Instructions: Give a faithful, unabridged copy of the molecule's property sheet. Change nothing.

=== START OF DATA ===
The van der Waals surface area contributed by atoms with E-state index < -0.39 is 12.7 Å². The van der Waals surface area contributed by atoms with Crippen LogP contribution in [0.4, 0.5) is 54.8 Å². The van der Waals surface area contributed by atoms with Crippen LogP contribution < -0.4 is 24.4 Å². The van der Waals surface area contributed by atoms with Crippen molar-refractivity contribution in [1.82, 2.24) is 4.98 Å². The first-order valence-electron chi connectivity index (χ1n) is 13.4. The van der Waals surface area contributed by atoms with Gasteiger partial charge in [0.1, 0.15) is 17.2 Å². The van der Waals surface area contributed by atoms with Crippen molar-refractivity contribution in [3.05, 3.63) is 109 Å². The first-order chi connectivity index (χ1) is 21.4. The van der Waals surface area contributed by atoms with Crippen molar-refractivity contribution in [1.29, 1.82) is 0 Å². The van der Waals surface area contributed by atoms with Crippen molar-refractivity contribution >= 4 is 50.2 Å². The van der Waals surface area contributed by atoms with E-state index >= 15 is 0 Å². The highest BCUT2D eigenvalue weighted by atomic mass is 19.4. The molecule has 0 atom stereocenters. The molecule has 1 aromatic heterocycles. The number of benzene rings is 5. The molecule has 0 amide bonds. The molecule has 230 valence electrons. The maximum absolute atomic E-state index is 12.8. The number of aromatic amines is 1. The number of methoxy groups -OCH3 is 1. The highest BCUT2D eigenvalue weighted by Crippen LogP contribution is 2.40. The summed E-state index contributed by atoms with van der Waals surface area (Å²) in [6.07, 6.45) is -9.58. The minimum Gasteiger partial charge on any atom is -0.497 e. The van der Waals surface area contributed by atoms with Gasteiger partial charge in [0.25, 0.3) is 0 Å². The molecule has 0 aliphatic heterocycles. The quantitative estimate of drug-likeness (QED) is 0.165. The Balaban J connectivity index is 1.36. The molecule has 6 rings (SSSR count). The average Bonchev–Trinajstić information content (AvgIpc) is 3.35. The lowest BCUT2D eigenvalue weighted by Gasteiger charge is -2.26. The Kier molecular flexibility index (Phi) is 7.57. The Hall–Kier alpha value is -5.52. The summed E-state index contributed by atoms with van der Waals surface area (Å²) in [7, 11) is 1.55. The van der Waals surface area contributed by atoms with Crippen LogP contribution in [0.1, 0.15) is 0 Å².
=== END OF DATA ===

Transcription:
The van der Waals surface area contributed by atoms with E-state index < -0.39 is 12.7 Å². The van der Waals surface area contributed by atoms with Crippen LogP contribution in [0.4, 0.5) is 54.8 Å². The van der Waals surface area contributed by atoms with Crippen LogP contribution < -0.4 is 24.4 Å². The van der Waals surface area contributed by atoms with Crippen molar-refractivity contribution in [1.82, 2.24) is 4.98 Å². The first-order valence-electron chi connectivity index (χ1n) is 13.4. The van der Waals surface area contributed by atoms with Gasteiger partial charge in [0.1, 0.15) is 17.2 Å². The van der Waals surface area contributed by atoms with Crippen molar-refractivity contribution in [3.05, 3.63) is 109 Å². The first-order chi connectivity index (χ1) is 21.4. The van der Waals surface area contributed by atoms with Crippen molar-refractivity contribution in [1.29, 1.82) is 0 Å². The van der Waals surface area contributed by atoms with Crippen molar-refractivity contribution >= 4 is 50.2 Å². The van der Waals surface area contributed by atoms with E-state index >= 15 is 0 Å². The highest BCUT2D eigenvalue weighted by atomic mass is 19.4. The molecule has 0 atom stereocenters. The molecule has 1 aromatic heterocycles. The number of benzene rings is 5. The molecule has 0 amide bonds. The molecule has 230 valence electrons. The maximum absolute atomic E-state index is 12.8. The number of aromatic amines is 1. The number of methoxy groups -OCH3 is 1. The highest BCUT2D eigenvalue weighted by Crippen LogP contribution is 2.40. The summed E-state index contributed by atoms with van der Waals surface area (Å²) in [6.07, 6.45) is -9.58. The minimum Gasteiger partial charge on any atom is -0.497 e. The van der Waals surface area contributed by atoms with Gasteiger partial charge in [0.25, 0.3) is 0 Å². The molecule has 0 aliphatic heterocycles. The quantitative estimate of drug-likeness (QED) is 0.165. The Balaban J connectivity index is 1.36. The molecule has 6 rings (SSSR count). The average Bonchev–Trinajstić information content (AvgIpc) is 3.35. The lowest BCUT2D eigenvalue weighted by Gasteiger charge is -2.26. The Kier molecular flexibility index (Phi) is 7.57. The Hall–Kier alpha value is -5.52. The summed E-state index contributed by atoms with van der Waals surface area (Å²) in [7, 11) is 1.55. The van der Waals surface area contributed by atoms with Crippen LogP contribution in [0.1, 0.15) is 0 Å².